Raise Your Glass to Milk
There is always something for politicians to disagree about but it usually does not affect your morning bowl of cereal. If politicians cannot craft a new farm bill by January 1st, farm policy will revert to the 1949 farm bill. According to the 1949 bill, the government will have to pay higher prices for the cheese, butter, and other dairy products it purchases. Dairy farmers understandably might choose to sell to the government at these higher prices. This would create a shortage of milk in groceries across the country. And, this shortage would result in higher milk prices for consumers. Some experts predict milk prices might rise to $7 a gallon. It is a chain of events that is being called the ‘dairy cliff.’
It is safe to say politicians do not want their fingers in your milk. But, milk prices are only one small part of the farm bill. It also contains controversial and complicated pieces, such as the food stamp program (SNAP) and farm subsidies. While we wait to see how much milk will cost in January, let’s learn a little about the history, economics, nutrition, and advertising of milk.
Amazingly, the history of milk begins thousands of years ago with the first domesticated cows. View ProCon’s Historical Timeline of Cow’s Milk from the Ancient World to the Present. Read the definition of milk, and discover what kind of milk people drink, and which cultures do not consume milk.
Milk is among the most highly regulated foods in the United States. Learn more about how cows are cared for and the steps farmers take to ensure the safety of the milk supply. Take a virtual tour of the milking process and the processing plant.
Milk: It does a Body Good
Milk is a staple of a healthy diet. Most parents encourage their young children to drink milk as their bones and muscles grow. But, many Americans would be surprised to learn the USDA recommends that tweens and adults consume more dairy each day than children. Discover why milk consumption is so important during the tween and teen years, and how it affects bone health and teeth. Review the health benefits of milk, and the differences between different types of milk.
Skim, 1%, 2%, or whole—whatever you prefer, cereal with milk is how millions of people begin their day. What do people who are lactose intolerant do? And why is milk considered such a good choice for breakfast? Watch how milk stacks up to other common breakfast foods. Choose the stats tab at Protein Fight Club and then click on a breakfast food.
Milk is not without its controversies. Revisit ProCon.org and consider whether organic milk is healthier than conventional milk, whether raw milk is healthy, if milk is the best source of calcium, if milk helps grow strong bones, and if growth hormones effect the quality of milk. Despite disagreements about the types or amounts of milk you should consume, most people do agree that milk is healthy.
Few would expect that milk—simple and old-fashioned—is worth billions to the American economy. In states with large dairy industries, milk is liquid gold. Examine how California’s dairy industry affects the state economy.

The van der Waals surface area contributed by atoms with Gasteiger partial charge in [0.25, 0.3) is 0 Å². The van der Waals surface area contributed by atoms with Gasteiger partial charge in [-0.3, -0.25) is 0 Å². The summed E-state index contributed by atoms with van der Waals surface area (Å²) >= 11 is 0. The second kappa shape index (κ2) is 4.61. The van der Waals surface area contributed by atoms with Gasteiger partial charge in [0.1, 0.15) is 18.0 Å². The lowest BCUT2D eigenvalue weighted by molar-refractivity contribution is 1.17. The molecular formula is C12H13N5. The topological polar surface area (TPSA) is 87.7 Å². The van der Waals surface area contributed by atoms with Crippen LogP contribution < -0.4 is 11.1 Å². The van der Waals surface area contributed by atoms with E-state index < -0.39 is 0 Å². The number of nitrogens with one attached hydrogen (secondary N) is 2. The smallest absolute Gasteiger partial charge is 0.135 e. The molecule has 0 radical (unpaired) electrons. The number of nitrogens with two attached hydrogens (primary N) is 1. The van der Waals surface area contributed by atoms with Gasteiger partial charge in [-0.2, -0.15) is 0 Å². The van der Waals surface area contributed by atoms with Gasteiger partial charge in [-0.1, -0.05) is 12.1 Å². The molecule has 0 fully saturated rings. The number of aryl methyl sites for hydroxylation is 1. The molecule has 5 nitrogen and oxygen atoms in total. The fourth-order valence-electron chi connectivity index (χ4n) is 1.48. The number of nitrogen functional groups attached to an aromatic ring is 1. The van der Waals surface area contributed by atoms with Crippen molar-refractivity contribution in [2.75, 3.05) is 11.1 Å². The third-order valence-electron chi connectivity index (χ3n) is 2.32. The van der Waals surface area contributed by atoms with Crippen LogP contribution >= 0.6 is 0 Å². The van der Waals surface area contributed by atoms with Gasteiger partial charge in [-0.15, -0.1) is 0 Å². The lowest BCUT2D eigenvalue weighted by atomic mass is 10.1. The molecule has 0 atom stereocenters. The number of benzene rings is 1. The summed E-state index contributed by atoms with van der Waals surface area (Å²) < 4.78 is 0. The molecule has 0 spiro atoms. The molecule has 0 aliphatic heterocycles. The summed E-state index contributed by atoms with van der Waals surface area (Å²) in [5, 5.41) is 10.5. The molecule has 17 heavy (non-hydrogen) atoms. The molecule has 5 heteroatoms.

Despite the irreplaceable deliciousness of a cold glass of milk, these are tough times for the dairy industry. While the dairy industry improved production rates, a host of new beverages emerged to entice consumers and to challenge milk’s share of the market. It is the classic economic problem: production versus consumption; supply versus demand. View the USDA chart for milk production over the past decade. Check out the Wisconsin Milk Marketing Board chart for state milk production and US milk consumption. Now view charts for milk and soda consumption.
Milk has not changed much over time. There are now chocolate and strawberry options but face it, when you are about to bite into a warm cookie, all you want is a glass of cold milk. There aren’t many bells and whistles that would improve it. How does an industry increase demand when its product has not changed? How might it market milk amid growing interest in health and wellness and with increased competition from sports drinks and bottled water? It is a challenge some believe the dairy industry has failed to meet.
Still, one of the classic advertising campaigns is got milk? It has endured for twenty years. View some of the most recent celebrities and athletes to wear the got milk? mustache. The campaign has become such a staple of pop culture that dozens of products and causes have adopted it: got bike? got Jesus? got vote? and got cookies? to name only a few. Read more about the history of the got milk? campaign and watch the original commercial. View Dwayne “The Rock” Johnson, in the first milk Superbowl commercial.
Who knew there was so much to milk? Grab a plate of cookies, a glass of milk, and test your milk no-how with a quiz.
There are unexplored angles in many current events articles. This week, read the [TargetNewspaper] with a partner and try one of these activities:
Identify two articles that pique your interest for what they report, and for the gaps that they do not explore. Create an infographic of questions that the articles generate. Be sure to brainstorm questions from a range of topics, including history, economics, culture, science.
Select an article about a controversial issue. (Even milk has its controversies.) Outline the different sides of the issue and the reasons and evidence each side cites. Create two logos or cartoons that illustrate each side of the issue.